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Old 03-14-2008, 11:45 PM   #1
jukebox55
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updatedb


should updatedb ever run on its own without the user invoking it? i ask because i just heard my HD working and did top in a terminal, and updatedb was running, and i didnt start it.
 
Old 03-14-2008, 11:48 PM   #2
gilead
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Have a look in /etc/cron.daily for a script called slocate. If it's there you can run (as root) crontab -l | grep cron.daily to see what time it runs.

You can also use ps or top to see what is running when you notice this.
 
Old 03-14-2008, 11:49 PM   #3
Hendronicus
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It's run out of /etc/cron.daily and in Slackware it's set to go at 4:30 AM. You can just reset the permissions to 644 on the /etc/cron.daily/slocate file if you don't want it to run. That's what I did; because one night I was working away when my processor spiked to 100% and I couldn't figure out why - It was updatedb.
 
Old 03-15-2008, 12:19 AM   #4
jukebox55
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thanks guys

it gave me a bit of a start when i ran top and saw updatedb being run! i thought it was hackers lol.

i ran
Code:
crontab -l | grep cron.daily
and it gave me '40 4 * * *' etc etc. i vaguely rememeber cron from the general overview i got when i first started with linux, i havent had an occasion to use cron up to now (at least not to my knowledge).

cheers, im off to get some sleep.

Last edited by jukebox55; 03-15-2008 at 12:21 AM.
 
Old 03-15-2008, 12:25 AM   #5
Hendronicus
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Same thing here, except I had been getting my Samba server beat on by a bunch of Russian hackers earlier that week and I just about lost it! I couldn't believe they had found a way in. Fortunately, they didn't.

Last edited by Hendronicus; 03-15-2008 at 12:25 AM. Reason: spelling
 
Old 03-15-2008, 02:04 AM   #6
evilDagmar
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Quote:
Originally Posted by Hendronicus View Post
It's run out of /etc/cron.daily and in Slackware it's set to go at 4:30 AM. You can just reset the permissions to 644 on the /etc/cron.daily/slocate file if you don't want it to run. That's what I did; because one night I was working away when my processor spiked to 100% and I couldn't figure out why - It was updatedb.
You could always just change the cron job so that updatedb is run with a different nice level.
 
Old 03-15-2008, 02:10 AM   #7
jschiwal
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On a fresh install, it can take a while for it to run the first time. It is a good idea to just let a freshly installed workstation run at least 24 hours so it finishes indexing the filenames. The same is true for Beagle search.

While we are on the topic of time, if you use beagle search, take a gander at the attributes of searched files & directories:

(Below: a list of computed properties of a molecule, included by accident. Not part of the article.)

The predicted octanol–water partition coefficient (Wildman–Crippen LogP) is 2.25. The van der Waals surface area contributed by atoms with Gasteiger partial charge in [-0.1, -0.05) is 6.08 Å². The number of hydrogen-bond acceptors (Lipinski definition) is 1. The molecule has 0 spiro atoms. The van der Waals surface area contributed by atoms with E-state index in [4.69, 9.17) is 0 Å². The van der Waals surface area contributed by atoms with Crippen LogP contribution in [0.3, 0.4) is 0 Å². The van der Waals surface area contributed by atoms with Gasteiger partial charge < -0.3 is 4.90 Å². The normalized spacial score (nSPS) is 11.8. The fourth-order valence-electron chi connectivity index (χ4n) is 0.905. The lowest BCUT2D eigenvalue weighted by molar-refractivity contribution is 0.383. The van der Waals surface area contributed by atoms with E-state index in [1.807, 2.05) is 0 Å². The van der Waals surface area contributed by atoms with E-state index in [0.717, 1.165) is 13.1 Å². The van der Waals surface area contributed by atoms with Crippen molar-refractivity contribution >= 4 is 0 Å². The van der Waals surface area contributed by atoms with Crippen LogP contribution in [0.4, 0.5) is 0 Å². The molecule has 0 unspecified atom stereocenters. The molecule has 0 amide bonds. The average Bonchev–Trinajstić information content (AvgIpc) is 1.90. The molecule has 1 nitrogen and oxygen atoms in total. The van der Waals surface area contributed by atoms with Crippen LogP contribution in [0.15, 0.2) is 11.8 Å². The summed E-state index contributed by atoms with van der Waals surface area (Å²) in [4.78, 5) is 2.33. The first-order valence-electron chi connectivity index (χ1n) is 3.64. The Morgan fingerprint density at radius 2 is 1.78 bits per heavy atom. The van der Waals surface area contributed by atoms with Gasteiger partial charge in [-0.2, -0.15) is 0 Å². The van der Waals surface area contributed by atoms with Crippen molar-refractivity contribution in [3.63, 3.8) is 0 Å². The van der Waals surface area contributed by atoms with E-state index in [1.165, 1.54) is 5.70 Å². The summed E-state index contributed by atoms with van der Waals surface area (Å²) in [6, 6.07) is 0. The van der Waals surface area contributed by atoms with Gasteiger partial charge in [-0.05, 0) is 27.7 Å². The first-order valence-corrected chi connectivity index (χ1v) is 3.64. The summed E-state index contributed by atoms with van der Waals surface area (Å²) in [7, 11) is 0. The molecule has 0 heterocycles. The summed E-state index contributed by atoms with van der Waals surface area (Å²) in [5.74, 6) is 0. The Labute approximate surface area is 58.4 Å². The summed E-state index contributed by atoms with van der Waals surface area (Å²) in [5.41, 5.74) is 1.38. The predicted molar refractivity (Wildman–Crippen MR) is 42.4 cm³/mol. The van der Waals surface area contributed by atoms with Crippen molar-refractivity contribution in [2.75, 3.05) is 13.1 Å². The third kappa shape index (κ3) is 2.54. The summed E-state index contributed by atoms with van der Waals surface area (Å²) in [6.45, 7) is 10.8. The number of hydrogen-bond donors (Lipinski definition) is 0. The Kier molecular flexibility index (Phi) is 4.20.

Code:
getfattr --dump Documents/
# file: Documents
user.Beagle.AttrTime="20080315051430"
user.Beagle.Fingerprint="02 x65U3PZEo0OohQvwE3O9rg"
user.Beagle.MTime="20080315051430"
user.Beagle.Uid="OxEcA7zrNk6HQkKCYen72A"

getfattr --dump Documents/bash.dvi
# file: Documents/bash.dvi
user.Beagle.AttrTime="20080225054443"
user.Beagle.Fingerprint="02 x65U3PZEo0OohQvwE3O9rg"
user.Beagle.MTime="20050319124648"
user.Beagle.Uid="ZjJ+ajcxkE+Fos0rTYHWwg"
 
Old 03-15-2008, 02:20 PM   #8
shadowsnipes
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Quote:
Originally Posted by evilDagmar View Post
You could always just change the cron job so that updatedb is run with a different nice level.
This is a good suggestion. I just wanted this to get more notice. man nice for those that don't know what evilDagmar is talking about.
 
Old 03-15-2008, 07:08 PM   #9
Hendronicus
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I agree, I just didn't think of it at the time.
 
Old 06-29-2008, 09:42 PM   #10
orbit
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Hello,

Regarding the cron.daily slocate updatedb hogging the CPU.
I have read the minimal man file and was wondering if the following syntax would be the correct addition to make it run with a very low priority?



/etc/cron.daily/slocate:

Code:
#!/bin/sh
nice --adjustment=-20 /usr/bin/updatedb -c /etc/updatedb.conf

Thanks if someone could confirm this string.

Cheers

Orbit

Last edited by orbit; 06-29-2008 at 09:43 PM.
 
Old 06-30-2008, 12:17 AM   #11
T3slider
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It should be the opposite orbit. -20 is very high priority, while 19 is low priority (see `man nice`). The command should be this:
Code:
#!/bin/sh
nice --adjustment=19 /usr/bin/updatedb -c /etc/updatedb.conf
 
Old 06-30-2008, 09:57 PM   #12
orbit
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Hi T3slider,

Ok (oops), I'll adjust the string in the other direction.

Thanks very much for getting back to me about this

Cheers

Orbit
 
  


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